I couldn’t take my chances, so I used a slower approach than normal.

Right paw first, I slowly tamped down the grass so that it didn’t make a sound.

The hare picked its head up and tore the flower out of the ground; its ears scanned the surroundings.

I took another step.

The hare sat motionless.

I grew impatient, but slowly continued. My tail flowed with the wind.

The hare suddenly stopped eating, sat on its haunches.

I dropped into the grass.

It turned and walked toward another patch of herbs growing near tall grass, all the while the bulb dangled from its mouth by a length of disappearing stem. Still hungry.

When I felt sure it was occupied with eating again, I arched my back and moved forward again.

The hare dropped to the ground and folded his ears.

Now was my time to strike, his guard was down.

I bounded off, eyes widened.

He clearly sensed something, his ears popped back up but he didn’t move a muscle.

I was closing in.

Mouth agape, arms outstretched, claws extended, I leaped toward my prey.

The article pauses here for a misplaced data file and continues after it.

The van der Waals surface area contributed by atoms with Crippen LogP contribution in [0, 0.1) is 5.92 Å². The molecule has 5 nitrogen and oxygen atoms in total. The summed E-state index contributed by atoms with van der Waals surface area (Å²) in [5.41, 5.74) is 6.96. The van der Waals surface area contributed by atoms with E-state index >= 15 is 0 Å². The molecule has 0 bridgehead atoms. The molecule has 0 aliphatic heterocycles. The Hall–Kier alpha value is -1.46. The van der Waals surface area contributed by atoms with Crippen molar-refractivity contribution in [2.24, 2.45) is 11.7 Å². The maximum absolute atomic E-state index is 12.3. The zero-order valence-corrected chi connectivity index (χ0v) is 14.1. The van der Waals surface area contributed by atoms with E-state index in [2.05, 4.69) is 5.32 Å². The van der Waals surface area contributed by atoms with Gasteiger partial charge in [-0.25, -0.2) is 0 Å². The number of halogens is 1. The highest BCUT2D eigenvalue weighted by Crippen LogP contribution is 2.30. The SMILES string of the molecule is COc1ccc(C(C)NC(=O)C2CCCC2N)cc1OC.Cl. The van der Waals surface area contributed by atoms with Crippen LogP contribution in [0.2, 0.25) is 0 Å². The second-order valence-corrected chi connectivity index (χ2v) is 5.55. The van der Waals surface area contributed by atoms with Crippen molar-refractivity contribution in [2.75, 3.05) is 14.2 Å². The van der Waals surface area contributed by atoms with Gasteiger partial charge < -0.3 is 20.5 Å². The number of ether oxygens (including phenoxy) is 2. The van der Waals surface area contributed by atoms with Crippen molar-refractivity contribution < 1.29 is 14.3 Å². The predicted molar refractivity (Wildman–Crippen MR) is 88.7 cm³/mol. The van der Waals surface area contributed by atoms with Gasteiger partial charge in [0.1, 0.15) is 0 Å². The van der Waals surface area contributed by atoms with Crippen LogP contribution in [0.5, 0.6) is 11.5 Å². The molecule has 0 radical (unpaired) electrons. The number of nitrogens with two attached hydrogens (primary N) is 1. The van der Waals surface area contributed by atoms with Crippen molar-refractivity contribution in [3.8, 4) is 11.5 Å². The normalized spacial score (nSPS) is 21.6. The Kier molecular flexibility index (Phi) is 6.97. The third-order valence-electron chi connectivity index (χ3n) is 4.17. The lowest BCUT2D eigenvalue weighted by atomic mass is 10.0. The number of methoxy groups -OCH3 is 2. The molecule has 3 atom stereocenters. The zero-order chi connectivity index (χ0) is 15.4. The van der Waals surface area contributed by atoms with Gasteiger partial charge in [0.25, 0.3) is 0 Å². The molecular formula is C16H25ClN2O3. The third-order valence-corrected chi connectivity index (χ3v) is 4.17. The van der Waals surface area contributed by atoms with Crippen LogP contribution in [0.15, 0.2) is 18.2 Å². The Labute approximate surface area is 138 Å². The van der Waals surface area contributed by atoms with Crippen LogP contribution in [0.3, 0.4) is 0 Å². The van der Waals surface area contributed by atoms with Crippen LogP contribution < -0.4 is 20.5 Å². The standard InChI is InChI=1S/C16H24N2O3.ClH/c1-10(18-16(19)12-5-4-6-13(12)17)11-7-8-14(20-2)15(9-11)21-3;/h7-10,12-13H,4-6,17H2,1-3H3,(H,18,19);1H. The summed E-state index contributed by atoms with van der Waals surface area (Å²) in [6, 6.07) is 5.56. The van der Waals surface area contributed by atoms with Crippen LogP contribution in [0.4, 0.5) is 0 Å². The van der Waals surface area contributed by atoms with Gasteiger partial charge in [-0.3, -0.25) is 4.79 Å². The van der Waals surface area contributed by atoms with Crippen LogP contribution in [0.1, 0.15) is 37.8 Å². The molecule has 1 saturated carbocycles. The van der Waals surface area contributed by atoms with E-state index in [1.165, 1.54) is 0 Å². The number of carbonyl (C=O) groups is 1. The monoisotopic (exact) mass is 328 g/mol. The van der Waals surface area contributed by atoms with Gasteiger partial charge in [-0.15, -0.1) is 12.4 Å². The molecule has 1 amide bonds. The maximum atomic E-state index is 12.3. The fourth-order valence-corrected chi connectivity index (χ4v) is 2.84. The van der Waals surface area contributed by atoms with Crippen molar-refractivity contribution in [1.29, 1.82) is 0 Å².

In turn, he jumped straight into the air.

I hit the empty spot where he was and bounced a bit, then he fell onto my back with a sharp “thud,” and knocked me into the dirt on my side.

“What are you doing?”

“Nothing much.”

“Not funny,” the hare said with a flick of his nose, “you caught me at a bad time.”

I hissed. He held my legs down, I was pinned.

“But I’m going to be nice,” he said.

I couldn’t do much else but listen, my stomach growled audibly.

“If you promise not to chase me, I won’t have to embarrass you.”

“I’m pretty fast,” I said.

He held his chin high, “sure you are,” he said.

I leaned forward and bit at his neck. Force of habit.

He bobbed out of the way then put his front legs on my head, kicked my face and jumped off of me.

“Last chance,” he said. The field behind him was wide open.

I looked down and noticed some dandelion seeds stuck to my fur. I licked them off and looked at him.

The hare sat staring.

“Choose wisely,”

I jumped suddenly; he ran underneath me and disappeared into the tall grass, yelling obscenities.

Now he’s done it! I dug my claws into the ground and spun around.

The tall grass extended out into the distance.

My stomach gurgled again.

It might go against my nature, but I think I’ll just cut my losses this time.

Hydraulic Jump

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A sudden rise,

In the babbling whitewater,

Runs backwards,

And defies,

The established,

Instability.

Jets spray,

Tourists paddle,

A bear,

Straddles a boulder,

Waiting for trout,

To breach,

Into its open snout,

If it can reach.

The inflatable raft,

Glides over,

The aerated stream,

Rapids,

And drop-offs,

Turning with the bends,

Instead of against them,

Even when they seem to be going,

No place,

It’s not a race,

Just a vacation.